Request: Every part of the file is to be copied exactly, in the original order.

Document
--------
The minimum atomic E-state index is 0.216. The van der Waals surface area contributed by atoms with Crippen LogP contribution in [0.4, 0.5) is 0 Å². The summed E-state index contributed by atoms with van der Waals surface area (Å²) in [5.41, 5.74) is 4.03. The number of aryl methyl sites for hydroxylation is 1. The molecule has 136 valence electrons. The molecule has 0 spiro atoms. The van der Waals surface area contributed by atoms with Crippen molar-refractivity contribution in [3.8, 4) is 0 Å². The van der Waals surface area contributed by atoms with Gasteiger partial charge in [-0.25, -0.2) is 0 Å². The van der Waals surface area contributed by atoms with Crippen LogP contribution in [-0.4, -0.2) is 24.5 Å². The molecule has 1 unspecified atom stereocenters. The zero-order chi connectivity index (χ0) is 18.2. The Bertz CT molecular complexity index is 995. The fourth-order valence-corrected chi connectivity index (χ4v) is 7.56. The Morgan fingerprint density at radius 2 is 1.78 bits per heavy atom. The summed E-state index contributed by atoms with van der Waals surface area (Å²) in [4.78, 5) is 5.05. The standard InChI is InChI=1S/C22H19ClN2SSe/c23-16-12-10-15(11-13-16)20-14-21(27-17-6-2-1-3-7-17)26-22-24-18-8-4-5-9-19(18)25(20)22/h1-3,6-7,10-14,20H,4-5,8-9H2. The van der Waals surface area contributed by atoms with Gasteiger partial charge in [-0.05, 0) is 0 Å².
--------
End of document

The minimum atomic E-state index is 0.216. The van der Waals surface area contributed by atoms with Crippen LogP contribution in [0.4, 0.5) is 0 Å². The summed E-state index contributed by atoms with van der Waals surface area (Å²) in [5.41, 5.74) is 4.03. The number of aryl methyl sites for hydroxylation is 1. The molecule has 136 valence electrons. The molecule has 0 spiro atoms. The van der Waals surface area contributed by atoms with Crippen molar-refractivity contribution in [3.8, 4) is 0 Å². The van der Waals surface area contributed by atoms with Gasteiger partial charge in [-0.25, -0.2) is 0 Å². The van der Waals surface area contributed by atoms with Crippen LogP contribution in [-0.4, -0.2) is 24.5 Å². The molecule has 1 unspecified atom stereocenters. The zero-order chi connectivity index (χ0) is 18.2. The Bertz CT molecular complexity index is 995. The fourth-order valence-corrected chi connectivity index (χ4v) is 7.56. The Morgan fingerprint density at radius 2 is 1.78 bits per heavy atom. The summed E-state index contributed by atoms with van der Waals surface area (Å²) in [4.78, 5) is 5.05. The standard InChI is InChI=1S/C22H19ClN2SSe/c23-16-12-10-15(11-13-16)20-14-21(27-17-6-2-1-3-7-17)26-22-24-18-8-4-5-9-19(18)25(20)22/h1-3,6-7,10-14,20H,4-5,8-9H2. The van der Waals surface area contributed by atoms with Gasteiger partial charge in [-0.05, 0) is 0 Å².